Monday, April 16, 2018

Replies



Reconstruction of a Mesolithic camp (Wikicommons, David Hawgood). Hunter-gatherers often slept in temporary shelters and were generally more exposed to the cold.



My last post generated many intelligent comments on Twitter. Here are my replies to each of them:


Alissa Mittnik - Department of Archaeogenetics, Max Planck Institute for the Science of Human History

That's why most of the aDNA studies you cite do not rely on those but use several 100Ks of polymorphic loci on the autosomes that are not functionally relevant, but whose variable frequencies across populations reflect their different histories of isolation and admixture.

Haplogroup U was once considered to be functionally irrelevant. Even if a gene seems to be noncoding "junk," it can still regulate what other genes do. The Drosophila genome has shown the functional value of noncoding genes:

There is now a wealth of evidence that some of the most important regions of the genome are found outside those that encode proteins, and noncoding regions of the genome have been shown to be subject to substantial levels of selective constraint, particularly in Drosophila. Recent work has suggested that these regions may also have been subject to the action of positive selection, with large fractions of noncoding divergence having been driven to fixation by adaptive evolution. [...] Here, we examine patterns of evolution at several classes of noncoding DNA in D. simulans and find that all noncoding DNA is subject to the action of negative selection, indicated by reduced levels of polymorphism and divergence and a skew in the frequency spectrum toward rare variants. (Haddrill et al. 2008)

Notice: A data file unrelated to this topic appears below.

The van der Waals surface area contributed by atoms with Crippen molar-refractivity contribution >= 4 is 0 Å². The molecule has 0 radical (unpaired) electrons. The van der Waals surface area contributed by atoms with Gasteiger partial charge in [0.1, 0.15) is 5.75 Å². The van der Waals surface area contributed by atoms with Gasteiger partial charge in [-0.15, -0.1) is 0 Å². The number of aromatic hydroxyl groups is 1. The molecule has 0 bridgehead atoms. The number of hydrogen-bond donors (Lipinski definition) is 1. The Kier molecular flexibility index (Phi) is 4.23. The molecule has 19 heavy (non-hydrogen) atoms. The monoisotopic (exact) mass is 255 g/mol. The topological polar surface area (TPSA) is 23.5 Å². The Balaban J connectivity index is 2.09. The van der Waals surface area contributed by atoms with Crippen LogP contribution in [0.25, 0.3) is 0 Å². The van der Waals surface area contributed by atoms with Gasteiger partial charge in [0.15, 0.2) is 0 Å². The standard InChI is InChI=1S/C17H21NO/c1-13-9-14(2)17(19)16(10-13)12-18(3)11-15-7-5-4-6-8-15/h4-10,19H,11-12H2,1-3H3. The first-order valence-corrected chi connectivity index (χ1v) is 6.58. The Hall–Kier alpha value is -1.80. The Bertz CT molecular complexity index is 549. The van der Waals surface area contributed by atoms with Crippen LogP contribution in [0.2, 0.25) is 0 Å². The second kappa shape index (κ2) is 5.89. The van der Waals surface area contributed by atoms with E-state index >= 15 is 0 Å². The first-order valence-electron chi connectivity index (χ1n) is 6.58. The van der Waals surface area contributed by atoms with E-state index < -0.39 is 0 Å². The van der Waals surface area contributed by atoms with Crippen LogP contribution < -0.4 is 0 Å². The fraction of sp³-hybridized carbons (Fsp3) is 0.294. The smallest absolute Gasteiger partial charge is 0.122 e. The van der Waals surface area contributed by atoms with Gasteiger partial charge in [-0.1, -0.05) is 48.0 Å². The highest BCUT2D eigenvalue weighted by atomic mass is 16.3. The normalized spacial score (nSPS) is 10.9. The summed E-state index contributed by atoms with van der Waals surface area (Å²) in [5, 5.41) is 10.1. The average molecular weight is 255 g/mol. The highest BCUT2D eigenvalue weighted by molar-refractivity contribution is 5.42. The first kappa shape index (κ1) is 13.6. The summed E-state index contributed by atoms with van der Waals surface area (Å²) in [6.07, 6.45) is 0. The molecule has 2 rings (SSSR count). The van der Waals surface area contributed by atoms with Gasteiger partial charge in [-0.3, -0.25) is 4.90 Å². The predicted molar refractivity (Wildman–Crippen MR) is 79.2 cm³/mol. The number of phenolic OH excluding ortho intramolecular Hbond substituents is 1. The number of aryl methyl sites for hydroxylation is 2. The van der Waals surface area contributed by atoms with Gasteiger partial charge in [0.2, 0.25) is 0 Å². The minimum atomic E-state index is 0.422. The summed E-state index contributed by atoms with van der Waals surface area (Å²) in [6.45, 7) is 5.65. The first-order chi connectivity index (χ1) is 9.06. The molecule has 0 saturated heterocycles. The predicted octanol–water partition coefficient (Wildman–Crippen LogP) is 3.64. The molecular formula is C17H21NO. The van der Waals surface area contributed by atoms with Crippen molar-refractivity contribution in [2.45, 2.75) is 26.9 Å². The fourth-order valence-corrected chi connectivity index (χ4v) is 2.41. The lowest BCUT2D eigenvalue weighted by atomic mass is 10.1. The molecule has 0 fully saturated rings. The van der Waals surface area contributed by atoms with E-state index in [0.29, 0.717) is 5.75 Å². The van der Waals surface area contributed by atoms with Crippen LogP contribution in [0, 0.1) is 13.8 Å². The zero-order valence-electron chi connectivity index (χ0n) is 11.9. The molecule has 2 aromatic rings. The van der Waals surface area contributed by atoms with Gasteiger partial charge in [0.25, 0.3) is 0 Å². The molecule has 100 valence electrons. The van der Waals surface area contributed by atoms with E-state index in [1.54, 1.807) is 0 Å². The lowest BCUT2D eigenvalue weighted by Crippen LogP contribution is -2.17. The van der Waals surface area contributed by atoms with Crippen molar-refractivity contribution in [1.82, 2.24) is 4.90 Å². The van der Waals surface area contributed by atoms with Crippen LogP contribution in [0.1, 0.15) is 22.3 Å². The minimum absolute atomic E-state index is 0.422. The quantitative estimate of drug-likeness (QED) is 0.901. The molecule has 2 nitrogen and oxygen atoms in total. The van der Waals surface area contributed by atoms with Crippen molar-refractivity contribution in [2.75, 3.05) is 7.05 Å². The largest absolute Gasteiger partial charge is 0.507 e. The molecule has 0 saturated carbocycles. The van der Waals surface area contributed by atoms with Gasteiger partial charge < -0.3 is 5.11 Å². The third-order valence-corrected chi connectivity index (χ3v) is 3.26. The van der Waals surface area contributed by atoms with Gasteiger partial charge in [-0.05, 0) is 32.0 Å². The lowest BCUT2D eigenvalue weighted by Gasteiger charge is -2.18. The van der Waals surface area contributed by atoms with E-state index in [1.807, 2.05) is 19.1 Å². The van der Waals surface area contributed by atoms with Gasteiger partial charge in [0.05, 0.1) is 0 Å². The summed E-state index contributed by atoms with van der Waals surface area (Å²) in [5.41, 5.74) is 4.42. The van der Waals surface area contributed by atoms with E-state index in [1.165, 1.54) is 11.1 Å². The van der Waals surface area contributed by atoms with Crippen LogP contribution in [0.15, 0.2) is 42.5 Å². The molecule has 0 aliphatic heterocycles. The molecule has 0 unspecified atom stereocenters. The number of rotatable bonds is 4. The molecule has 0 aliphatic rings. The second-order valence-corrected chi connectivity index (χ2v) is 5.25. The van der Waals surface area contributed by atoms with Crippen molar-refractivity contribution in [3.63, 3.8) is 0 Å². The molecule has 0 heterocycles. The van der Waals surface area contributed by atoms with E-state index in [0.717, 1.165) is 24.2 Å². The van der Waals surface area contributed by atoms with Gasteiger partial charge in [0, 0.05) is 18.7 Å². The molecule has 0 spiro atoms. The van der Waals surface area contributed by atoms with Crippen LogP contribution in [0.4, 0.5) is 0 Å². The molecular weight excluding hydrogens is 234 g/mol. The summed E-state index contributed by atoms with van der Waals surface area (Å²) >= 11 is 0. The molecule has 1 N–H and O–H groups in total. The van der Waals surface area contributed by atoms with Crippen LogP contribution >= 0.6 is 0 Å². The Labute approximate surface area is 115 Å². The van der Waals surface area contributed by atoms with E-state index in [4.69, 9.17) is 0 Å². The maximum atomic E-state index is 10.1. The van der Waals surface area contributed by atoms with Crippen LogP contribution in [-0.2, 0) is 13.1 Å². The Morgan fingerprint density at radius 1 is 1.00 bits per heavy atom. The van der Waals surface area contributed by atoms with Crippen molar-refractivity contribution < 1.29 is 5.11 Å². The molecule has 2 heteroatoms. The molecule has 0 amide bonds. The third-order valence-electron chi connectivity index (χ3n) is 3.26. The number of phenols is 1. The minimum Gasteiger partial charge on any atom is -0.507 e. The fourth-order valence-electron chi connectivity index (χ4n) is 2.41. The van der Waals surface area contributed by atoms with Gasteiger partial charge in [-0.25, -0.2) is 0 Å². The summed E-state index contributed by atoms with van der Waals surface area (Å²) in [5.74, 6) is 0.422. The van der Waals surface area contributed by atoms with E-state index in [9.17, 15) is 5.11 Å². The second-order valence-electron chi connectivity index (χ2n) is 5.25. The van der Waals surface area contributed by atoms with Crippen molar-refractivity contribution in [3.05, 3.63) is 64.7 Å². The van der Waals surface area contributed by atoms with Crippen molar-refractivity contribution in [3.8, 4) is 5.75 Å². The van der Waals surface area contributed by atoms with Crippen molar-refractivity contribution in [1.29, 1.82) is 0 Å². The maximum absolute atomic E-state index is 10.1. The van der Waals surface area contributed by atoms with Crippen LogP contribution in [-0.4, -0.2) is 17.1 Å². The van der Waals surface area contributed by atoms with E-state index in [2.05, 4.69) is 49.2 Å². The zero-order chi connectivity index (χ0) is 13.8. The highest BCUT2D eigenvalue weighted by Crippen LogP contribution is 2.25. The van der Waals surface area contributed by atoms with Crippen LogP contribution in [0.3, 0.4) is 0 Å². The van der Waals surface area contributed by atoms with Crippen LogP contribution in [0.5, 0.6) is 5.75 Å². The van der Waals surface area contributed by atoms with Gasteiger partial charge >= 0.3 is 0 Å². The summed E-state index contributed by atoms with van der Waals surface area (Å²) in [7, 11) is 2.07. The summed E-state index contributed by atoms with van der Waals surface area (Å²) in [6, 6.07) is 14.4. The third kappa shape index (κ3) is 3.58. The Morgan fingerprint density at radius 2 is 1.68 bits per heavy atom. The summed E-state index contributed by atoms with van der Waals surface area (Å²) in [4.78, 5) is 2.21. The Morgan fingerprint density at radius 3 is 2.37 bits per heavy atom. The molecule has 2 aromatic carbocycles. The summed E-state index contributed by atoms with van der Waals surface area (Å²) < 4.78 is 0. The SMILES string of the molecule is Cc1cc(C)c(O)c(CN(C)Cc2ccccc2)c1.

According to a recent study, most of the human genome has some kind of function, even the noncoding regions. "These data enabled us to assign biochemical functions for 80% of the genome, in particular outside of the well-studied protein-coding regions" (The ENCODE Project Consortium 2012).

It is a myth to believe that noncoding DNA is mostly “junk.” In fact, human evolutionary change has largely occurred in that kind of DNA, apparently as a means to alter the development of complex structures like the brain:

[...] a systematic search for human-specific deletions compared with other primate genomes identified 510 such deletions in humans that fall almost exclusively in noncoding regions.

[…] Another evolutionary approach has been to focus on genomic loci that are well conserved throughout vertebrate evolution but are strikingly different in humans; these regions have been named "human accelerated regions (HARs)" [...]. So far, ~2,700 HARs have been identified, again most of them in noncoding regions: at least ~250 of these HARs seem to function as developmental enhancers in the brain. (Bae et al. 2015)

The same authors note that it is easier to determine the function of coding DNA; hence, the widespread perception that noncoding DNA serves no purpose: